Porngate: Old boys network to the rescue
The court that's supposed to hear the misconduct case against Pennsylvania Supreme Court Justice Michael Eakin has brought in attorney Dick Sprague to try and mediate a resolution without a trial?
What a great way to restore honor and transparency to the court whose image has been so badly bruised by the Porngate scandal.
Mark Fazlollah and Craig McCoy of the Philadelphia Inquirer report that the state Court of Judicial Discipline has engaged Sprague to help the parties "amicably resolve some of the presently contested issues" regarding Eakin.
I say not so fast. There's a process for handling judicial misconduct in Pennsylvania.
The Judicial Conduct Board investigates complaints. If it chooses, it can level misconduct charges that are tried by the Court of Judicial Discipline.
Eakin is awaiting trial on the charges against him arising from his email.
The trial is supposed to be public, so we all get to see the evidence, hear Eakin's defense, and watch the court either exonerate him or impose some form of discipline.
If Sprague is successful, it appears it may be all settled quietly with the public simply being told the outcome and whatever the parties choose to reveal.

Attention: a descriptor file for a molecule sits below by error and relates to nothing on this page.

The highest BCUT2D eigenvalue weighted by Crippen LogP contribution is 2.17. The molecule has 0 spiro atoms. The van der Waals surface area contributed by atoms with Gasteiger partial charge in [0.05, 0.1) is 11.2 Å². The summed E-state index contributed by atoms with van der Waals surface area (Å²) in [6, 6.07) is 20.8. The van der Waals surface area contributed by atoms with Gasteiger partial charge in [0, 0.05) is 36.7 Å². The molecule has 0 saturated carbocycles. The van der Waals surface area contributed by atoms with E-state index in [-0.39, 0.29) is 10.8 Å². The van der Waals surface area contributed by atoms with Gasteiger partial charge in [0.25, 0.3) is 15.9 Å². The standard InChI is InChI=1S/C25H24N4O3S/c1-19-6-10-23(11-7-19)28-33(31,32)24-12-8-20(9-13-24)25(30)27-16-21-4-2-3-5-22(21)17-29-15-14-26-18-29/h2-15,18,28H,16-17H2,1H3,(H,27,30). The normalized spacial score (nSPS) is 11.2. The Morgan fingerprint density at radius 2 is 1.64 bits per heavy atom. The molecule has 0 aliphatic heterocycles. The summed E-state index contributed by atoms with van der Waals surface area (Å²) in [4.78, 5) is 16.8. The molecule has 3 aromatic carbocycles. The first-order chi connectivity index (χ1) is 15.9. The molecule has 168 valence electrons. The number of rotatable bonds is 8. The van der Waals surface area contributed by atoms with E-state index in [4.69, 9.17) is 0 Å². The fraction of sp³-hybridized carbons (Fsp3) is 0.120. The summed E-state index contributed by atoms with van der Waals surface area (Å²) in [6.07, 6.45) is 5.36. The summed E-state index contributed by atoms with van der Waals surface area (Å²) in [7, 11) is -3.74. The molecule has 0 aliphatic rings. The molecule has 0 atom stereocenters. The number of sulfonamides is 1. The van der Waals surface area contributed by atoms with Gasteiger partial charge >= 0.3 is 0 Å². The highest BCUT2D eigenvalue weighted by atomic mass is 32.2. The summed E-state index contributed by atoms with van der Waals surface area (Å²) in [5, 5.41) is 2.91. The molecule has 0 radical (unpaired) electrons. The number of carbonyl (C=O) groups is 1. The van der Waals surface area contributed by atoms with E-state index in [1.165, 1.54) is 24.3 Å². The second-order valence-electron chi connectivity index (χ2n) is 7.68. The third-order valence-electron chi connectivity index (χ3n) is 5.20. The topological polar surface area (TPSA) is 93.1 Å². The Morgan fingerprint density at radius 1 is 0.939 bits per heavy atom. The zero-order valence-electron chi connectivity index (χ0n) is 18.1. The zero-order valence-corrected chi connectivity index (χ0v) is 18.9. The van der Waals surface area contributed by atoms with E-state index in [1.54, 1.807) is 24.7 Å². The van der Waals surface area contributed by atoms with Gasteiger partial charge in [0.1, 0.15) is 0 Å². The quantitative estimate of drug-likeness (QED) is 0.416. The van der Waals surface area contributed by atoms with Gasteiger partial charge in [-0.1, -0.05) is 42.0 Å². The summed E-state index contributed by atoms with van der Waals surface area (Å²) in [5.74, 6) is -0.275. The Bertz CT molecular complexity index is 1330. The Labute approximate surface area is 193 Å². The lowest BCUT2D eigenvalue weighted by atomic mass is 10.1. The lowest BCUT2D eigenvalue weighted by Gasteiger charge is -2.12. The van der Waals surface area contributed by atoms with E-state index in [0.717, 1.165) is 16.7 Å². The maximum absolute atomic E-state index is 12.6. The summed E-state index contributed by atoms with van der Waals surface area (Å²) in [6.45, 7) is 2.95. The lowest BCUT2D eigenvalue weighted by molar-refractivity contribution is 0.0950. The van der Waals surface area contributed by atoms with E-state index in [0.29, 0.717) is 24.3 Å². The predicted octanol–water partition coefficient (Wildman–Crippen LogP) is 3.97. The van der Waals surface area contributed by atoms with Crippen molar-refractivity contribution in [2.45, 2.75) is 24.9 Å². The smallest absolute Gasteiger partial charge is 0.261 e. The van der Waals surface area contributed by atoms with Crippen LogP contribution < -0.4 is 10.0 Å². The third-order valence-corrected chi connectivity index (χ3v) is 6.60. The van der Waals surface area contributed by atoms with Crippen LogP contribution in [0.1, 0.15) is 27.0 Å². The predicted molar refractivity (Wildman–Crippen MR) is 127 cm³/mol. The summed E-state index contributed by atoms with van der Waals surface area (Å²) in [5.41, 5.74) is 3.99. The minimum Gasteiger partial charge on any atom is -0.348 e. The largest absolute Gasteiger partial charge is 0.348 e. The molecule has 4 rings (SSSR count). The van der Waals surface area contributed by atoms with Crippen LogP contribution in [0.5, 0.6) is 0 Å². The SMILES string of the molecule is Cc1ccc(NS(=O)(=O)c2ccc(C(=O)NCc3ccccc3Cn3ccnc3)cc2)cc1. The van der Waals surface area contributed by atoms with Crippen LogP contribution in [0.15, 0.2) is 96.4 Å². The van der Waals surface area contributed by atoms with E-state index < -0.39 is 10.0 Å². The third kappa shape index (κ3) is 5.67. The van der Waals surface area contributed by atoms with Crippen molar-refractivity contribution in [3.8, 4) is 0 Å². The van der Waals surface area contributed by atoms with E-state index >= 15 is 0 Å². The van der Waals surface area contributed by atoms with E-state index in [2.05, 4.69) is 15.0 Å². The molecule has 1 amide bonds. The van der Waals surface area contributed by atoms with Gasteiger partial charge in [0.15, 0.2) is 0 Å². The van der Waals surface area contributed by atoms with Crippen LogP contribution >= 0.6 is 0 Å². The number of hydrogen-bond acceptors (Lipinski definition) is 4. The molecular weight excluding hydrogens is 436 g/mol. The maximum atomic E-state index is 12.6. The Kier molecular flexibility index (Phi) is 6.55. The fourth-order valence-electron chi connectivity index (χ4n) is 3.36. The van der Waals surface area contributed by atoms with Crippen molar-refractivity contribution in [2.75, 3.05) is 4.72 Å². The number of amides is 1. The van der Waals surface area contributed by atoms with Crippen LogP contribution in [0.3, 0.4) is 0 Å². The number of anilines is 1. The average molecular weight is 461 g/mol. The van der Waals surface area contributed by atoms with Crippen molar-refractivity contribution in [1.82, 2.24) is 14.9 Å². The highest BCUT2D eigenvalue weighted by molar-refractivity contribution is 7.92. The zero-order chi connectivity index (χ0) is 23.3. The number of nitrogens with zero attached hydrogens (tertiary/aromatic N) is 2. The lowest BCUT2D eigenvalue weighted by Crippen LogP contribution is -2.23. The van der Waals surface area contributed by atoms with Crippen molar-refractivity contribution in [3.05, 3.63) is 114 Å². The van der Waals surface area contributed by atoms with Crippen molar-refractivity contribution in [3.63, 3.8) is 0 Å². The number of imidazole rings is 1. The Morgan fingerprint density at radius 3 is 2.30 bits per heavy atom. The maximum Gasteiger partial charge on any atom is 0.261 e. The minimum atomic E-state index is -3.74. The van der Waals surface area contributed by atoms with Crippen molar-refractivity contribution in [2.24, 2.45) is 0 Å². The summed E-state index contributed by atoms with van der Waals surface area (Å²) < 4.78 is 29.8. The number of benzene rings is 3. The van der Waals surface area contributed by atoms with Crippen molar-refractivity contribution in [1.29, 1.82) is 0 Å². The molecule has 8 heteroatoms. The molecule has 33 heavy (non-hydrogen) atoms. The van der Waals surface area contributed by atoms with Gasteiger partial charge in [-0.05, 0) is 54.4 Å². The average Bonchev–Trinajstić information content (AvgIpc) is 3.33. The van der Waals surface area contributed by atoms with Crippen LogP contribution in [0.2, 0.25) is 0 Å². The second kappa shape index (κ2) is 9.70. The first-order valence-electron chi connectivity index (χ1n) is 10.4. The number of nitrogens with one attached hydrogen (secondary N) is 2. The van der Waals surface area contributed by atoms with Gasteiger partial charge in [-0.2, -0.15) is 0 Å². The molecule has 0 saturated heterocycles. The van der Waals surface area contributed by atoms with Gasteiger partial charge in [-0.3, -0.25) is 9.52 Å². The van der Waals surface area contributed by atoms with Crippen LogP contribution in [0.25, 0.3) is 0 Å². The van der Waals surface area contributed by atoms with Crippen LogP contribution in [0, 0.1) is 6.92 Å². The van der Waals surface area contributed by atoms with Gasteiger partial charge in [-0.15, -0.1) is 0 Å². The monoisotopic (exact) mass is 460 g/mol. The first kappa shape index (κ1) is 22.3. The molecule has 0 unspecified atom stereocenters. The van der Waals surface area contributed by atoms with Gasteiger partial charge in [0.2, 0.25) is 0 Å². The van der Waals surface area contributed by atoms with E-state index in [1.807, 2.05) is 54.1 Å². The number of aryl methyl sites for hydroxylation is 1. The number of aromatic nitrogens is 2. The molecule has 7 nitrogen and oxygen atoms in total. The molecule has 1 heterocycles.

You may remember that the 2014 investigation into Justice Seamus McCaffery ended with a deal that allowed McCaffery to keep his pension and avoid misconduct charges in return for resigning his post. There were no formal charges, no trial, and thus no public explanation of the facts and their consequences.
McCaffery was reportedly under investigation for objectionable email and other alleged misconduct, including benefiting from hefty referral fees his wife received while working in his office.
The Porngate saga is painful for a lot of people and demeaning to the court, and you can see why many in the system would want it to go away, including a couple of other Pennsylvania Supreme Court justices whom the Inquirer reports received a few troubling emails.
But the public deserves to see this mess handled by the book, even if it's an ugly thing to watch.
This is a corrected version, an earlier one misidentified one reporter on the Inquirer story. We regret the error.
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